When conflict occurs - even the worst kind - there is always to be found a silver rainbow: some individuals or groups appear, sometimes from nowhere, to create a counter-balance to the evil being perpetrated. We have heard many stories of rank bravery in the World Wars as well as in western civilian disasters such as 9/11 and 7/7. And many other occasions.
The multimedia case study ‘Terror at the Taj Bombay: Customer-Centric Leadership’ by HBS professor Rohit Deshpande documents “the bravery and resourcefulness shown by rank-and-file employees” during the attack. The study focuses on the staff’s selfless service for its customers and how they went beyond their call of duty to save lives.
The objective of the study is, “why did the Taj employees stay at their posts (during the attacks), jeopardising their safety in order to save hotel guests and how can that level of loyalty and dedication be replicated elsewhere”.
For two nights and three days, the Taj was under siege, held by terrorists with automatic weapons. Some people were taken hostage, some were killed, and the famous dome of the hotel was set on fire.
The siege of the Taj quickly became an international story. CNN’s Fareed Zakaria, who grew up in Mumbai recollected the horror of the attacks. He points to a silver lining: the behavior of the employees at the Taj.
According to hotel managers, none of the Taj employees fled the scene to protect themselves during the attack, They all stayed back to help the guests.
The kitchen employees formed a human shield to assist guests who were being evacuated, and some lost their lives as a result.
The telephone operators who, after being evacuated, chose to return to the hotel so they could call guests and tell them what to do.
Karambir Singh Kang, the general manager of the Taj, who worked to save people after the safety of his wife and two sons were secured, died in the fire set by the terrorists.
It is often observed that, during a crisis, a single hero or small group of heroes will emerge who take action and risk their lives. But what happened at the Taj was much broader.
During the crisis, dozens of workers, waiters, and room cleaners who knew back exits and paths through the hotel, chose to stay in the building under siege until their customers were safe. They were the very model of ethical, selfless behavior.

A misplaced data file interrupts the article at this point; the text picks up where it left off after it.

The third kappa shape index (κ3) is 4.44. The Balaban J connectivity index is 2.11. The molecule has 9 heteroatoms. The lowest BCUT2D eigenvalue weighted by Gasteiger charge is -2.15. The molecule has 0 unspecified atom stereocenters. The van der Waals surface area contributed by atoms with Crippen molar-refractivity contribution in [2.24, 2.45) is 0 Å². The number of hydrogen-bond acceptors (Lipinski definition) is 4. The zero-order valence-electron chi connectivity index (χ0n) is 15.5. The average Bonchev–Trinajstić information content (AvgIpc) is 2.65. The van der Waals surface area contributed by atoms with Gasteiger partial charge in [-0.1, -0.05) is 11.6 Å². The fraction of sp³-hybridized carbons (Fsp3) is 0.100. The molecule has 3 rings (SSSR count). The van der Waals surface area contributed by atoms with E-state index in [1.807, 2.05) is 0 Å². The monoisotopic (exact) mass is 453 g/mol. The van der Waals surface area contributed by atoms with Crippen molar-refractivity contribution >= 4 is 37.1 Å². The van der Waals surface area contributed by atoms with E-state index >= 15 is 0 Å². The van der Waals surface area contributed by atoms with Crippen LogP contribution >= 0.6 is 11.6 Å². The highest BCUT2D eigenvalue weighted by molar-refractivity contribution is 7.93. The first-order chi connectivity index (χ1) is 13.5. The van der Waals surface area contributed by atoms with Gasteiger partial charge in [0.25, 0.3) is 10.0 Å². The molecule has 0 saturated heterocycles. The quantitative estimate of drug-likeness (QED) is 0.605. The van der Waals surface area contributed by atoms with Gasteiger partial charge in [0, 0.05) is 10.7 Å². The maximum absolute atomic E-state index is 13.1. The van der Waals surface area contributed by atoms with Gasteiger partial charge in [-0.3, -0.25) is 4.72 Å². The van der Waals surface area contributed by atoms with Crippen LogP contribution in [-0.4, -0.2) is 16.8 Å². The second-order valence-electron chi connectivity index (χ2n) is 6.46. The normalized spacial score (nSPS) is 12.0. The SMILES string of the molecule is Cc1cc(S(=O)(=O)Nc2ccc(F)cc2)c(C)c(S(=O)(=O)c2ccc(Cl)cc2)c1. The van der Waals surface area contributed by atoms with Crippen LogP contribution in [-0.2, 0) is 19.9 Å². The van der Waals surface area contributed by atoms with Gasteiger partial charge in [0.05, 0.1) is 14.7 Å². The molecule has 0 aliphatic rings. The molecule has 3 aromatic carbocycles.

What could be the reason for such selfless behavior? Rohit Deshpande later visited the Taj to interview staff for some other case study, but in conversation the topic circled around the terrorist attack. It was then Rohit decided to interview and take up a broader study of the staff’s behavior at that time, and from this investigation, the background to the staff's attitude during that siege emerged.
"It perhaps has something to do with the kind of people that they recruit to become employees at the Taj, and then the manner that they train them and reward them,” he says. First, the method of Taj recruitment avoids big cities and instead turns to small towns and semi-urban areas. There the Taj develops relationships with the local schools and hand-selects people who have the qualifications they want. They don’t look for students who have the highest grades. They recruit for personal characteristics, most specifically respect and empathy.
They avoid hiring managers for the hotel from the top business schools in India. They deliberately go to second-tier business schools, on the theory that the people there will be less motivated by money.
And this strategy, as Deshpande points out, is highly unusual in India. How often do we see institutions choosing candidates with empathy rather than high qualifications. It’s almost near to zero.
The Taj is owned by the Tata group, which for the past hundred years has been run by an extremely religious family that is interested in social justice. The company typically channels about two-thirds of its profits into a charitable trust. and there is a wonderful reward system set up to encourage kindness in the staff.
If any guests say something or write something very complimentary about an employee, within 48 hours of the recording of that compliment, there is some sort of reward on the way for the staff.
And in his study, Deshpande emphasises that it is this combination of selection and routinised rewards system that explains what happened during those terrible three days when the Taj hotel was under siege.
The employees were essentially performing the behaviors they were selected and trained to perform: in this case, extreme kindness to customers. The staff at the Taj were a rare group of dedicated employees. The hotel reception was re-opened in less than a month after the attacks.
They lost their loved ones, their colleagues; some lost their own lives. But when an employee has an absolute love for his job and loyalty for the company he or she works in, these rare cases of extraordinary participation can be seen.
What happened at the Taj appears to be a very suitable case study for the Harvard Business School.
The above has been extracted from an article published here.